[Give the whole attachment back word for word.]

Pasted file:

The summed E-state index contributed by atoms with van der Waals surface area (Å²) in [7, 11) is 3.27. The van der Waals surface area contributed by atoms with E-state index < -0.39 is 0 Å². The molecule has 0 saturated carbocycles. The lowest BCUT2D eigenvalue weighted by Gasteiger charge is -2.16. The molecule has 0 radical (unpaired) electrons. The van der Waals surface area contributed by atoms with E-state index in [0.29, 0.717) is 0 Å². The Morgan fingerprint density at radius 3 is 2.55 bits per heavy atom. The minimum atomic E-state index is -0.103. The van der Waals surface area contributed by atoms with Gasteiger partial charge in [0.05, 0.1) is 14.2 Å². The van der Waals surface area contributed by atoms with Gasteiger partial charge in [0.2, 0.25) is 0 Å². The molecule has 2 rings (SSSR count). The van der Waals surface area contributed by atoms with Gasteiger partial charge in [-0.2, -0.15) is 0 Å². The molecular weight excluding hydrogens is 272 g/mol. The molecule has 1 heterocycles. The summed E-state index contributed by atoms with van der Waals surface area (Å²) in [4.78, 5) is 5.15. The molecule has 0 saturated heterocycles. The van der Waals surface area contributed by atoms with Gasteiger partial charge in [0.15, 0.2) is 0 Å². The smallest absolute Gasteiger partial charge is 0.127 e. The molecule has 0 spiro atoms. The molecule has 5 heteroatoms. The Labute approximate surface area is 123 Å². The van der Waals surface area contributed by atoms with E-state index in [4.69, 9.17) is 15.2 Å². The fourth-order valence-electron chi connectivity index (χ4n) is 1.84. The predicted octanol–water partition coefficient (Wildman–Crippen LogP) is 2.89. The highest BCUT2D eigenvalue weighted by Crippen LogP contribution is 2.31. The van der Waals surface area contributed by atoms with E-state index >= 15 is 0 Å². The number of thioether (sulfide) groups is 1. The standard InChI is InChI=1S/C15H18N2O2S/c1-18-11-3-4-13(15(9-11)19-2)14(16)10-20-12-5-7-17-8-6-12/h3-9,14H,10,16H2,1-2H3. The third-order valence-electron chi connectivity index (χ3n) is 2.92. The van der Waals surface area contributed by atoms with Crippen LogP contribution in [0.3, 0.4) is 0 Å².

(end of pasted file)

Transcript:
The summed E-state index contributed by atoms with van der Waals surface area (Å²) in [7, 11) is 3.27. The van der Waals surface area contributed by atoms with E-state index < -0.39 is 0 Å². The molecule has 0 saturated carbocycles. The lowest BCUT2D eigenvalue weighted by Gasteiger charge is -2.16. The molecule has 0 radical (unpaired) electrons. The van der Waals surface area contributed by atoms with E-state index in [0.29, 0.717) is 0 Å². The Morgan fingerprint density at radius 3 is 2.55 bits per heavy atom. The minimum atomic E-state index is -0.103. The van der Waals surface area contributed by atoms with Gasteiger partial charge in [0.05, 0.1) is 14.2 Å². The van der Waals surface area contributed by atoms with Gasteiger partial charge in [0.2, 0.25) is 0 Å². The molecule has 2 rings (SSSR count). The van der Waals surface area contributed by atoms with Gasteiger partial charge in [-0.2, -0.15) is 0 Å². The molecular weight excluding hydrogens is 272 g/mol. The molecule has 1 heterocycles. The summed E-state index contributed by atoms with van der Waals surface area (Å²) in [4.78, 5) is 5.15. The molecule has 0 saturated heterocycles. The van der Waals surface area contributed by atoms with Gasteiger partial charge in [0.15, 0.2) is 0 Å². The smallest absolute Gasteiger partial charge is 0.127 e. The molecule has 0 spiro atoms. The molecule has 5 heteroatoms. The Labute approximate surface area is 123 Å². The van der Waals surface area contributed by atoms with E-state index in [4.69, 9.17) is 15.2 Å². The fourth-order valence-electron chi connectivity index (χ4n) is 1.84. The predicted octanol–water partition coefficient (Wildman–Crippen LogP) is 2.89. The highest BCUT2D eigenvalue weighted by Crippen LogP contribution is 2.31. The van der Waals surface area contributed by atoms with E-state index >= 15 is 0 Å². The number of thioether (sulfide) groups is 1. The standard InChI is InChI=1S/C15H18N2O2S/c1-18-11-3-4-13(15(9-11)19-2)14(16)10-20-12-5-7-17-8-6-12/h3-9,14H,10,16H2,1-2H3. The third-order valence-electron chi connectivity index (χ3n) is 2.92. The van der Waals surface area contributed by atoms with Crippen LogP contribution in [0.3, 0.4) is 0 Å².